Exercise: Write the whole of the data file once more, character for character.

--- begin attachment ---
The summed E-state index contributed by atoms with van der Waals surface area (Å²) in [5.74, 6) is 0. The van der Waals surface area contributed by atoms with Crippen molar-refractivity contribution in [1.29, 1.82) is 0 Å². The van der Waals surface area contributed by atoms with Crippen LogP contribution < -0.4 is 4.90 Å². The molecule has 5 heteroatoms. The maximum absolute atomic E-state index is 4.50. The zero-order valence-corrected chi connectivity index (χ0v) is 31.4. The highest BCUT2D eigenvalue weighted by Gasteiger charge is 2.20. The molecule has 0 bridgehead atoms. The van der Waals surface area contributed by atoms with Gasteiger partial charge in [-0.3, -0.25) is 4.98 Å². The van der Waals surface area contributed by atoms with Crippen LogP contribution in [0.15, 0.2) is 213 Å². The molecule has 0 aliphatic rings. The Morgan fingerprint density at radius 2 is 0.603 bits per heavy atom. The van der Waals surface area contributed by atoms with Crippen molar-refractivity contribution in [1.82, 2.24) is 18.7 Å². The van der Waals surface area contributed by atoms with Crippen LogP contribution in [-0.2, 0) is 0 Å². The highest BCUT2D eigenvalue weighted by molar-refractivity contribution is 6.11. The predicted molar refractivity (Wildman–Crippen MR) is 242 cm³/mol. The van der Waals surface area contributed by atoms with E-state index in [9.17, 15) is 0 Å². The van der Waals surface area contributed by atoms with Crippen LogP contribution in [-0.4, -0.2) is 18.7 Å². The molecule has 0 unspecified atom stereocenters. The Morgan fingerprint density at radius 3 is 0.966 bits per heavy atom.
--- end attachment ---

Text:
The summed E-state index contributed by atoms with van der Waals surface area (Å²) in [5.74, 6) is 0. The van der Waals surface area contributed by atoms with Crippen molar-refractivity contribution in [1.29, 1.82) is 0 Å². The van der Waals surface area contributed by atoms with Crippen LogP contribution < -0.4 is 4.90 Å². The molecule has 5 heteroatoms. The maximum absolute atomic E-state index is 4.50. The zero-order valence-corrected chi connectivity index (χ0v) is 31.4. The highest BCUT2D eigenvalue weighted by Gasteiger charge is 2.20. The molecule has 0 bridgehead atoms. The van der Waals surface area contributed by atoms with Gasteiger partial charge in [-0.3, -0.25) is 4.98 Å². The van der Waals surface area contributed by atoms with Crippen LogP contribution in [0.15, 0.2) is 213 Å². The molecule has 0 aliphatic rings. The Morgan fingerprint density at radius 2 is 0.603 bits per heavy atom. The van der Waals surface area contributed by atoms with Crippen molar-refractivity contribution in [1.82, 2.24) is 18.7 Å². The van der Waals surface area contributed by atoms with Crippen LogP contribution in [-0.2, 0) is 0 Å². The highest BCUT2D eigenvalue weighted by molar-refractivity contribution is 6.11. The predicted molar refractivity (Wildman–Crippen MR) is 242 cm³/mol. The van der Waals surface area contributed by atoms with E-state index in [9.17, 15) is 0 Å². The van der Waals surface area contributed by atoms with Crippen LogP contribution in [-0.4, -0.2) is 18.7 Å². The molecule has 0 unspecified atom stereocenters. The Morgan fingerprint density at radius 3 is 0.966 bits per heavy atom.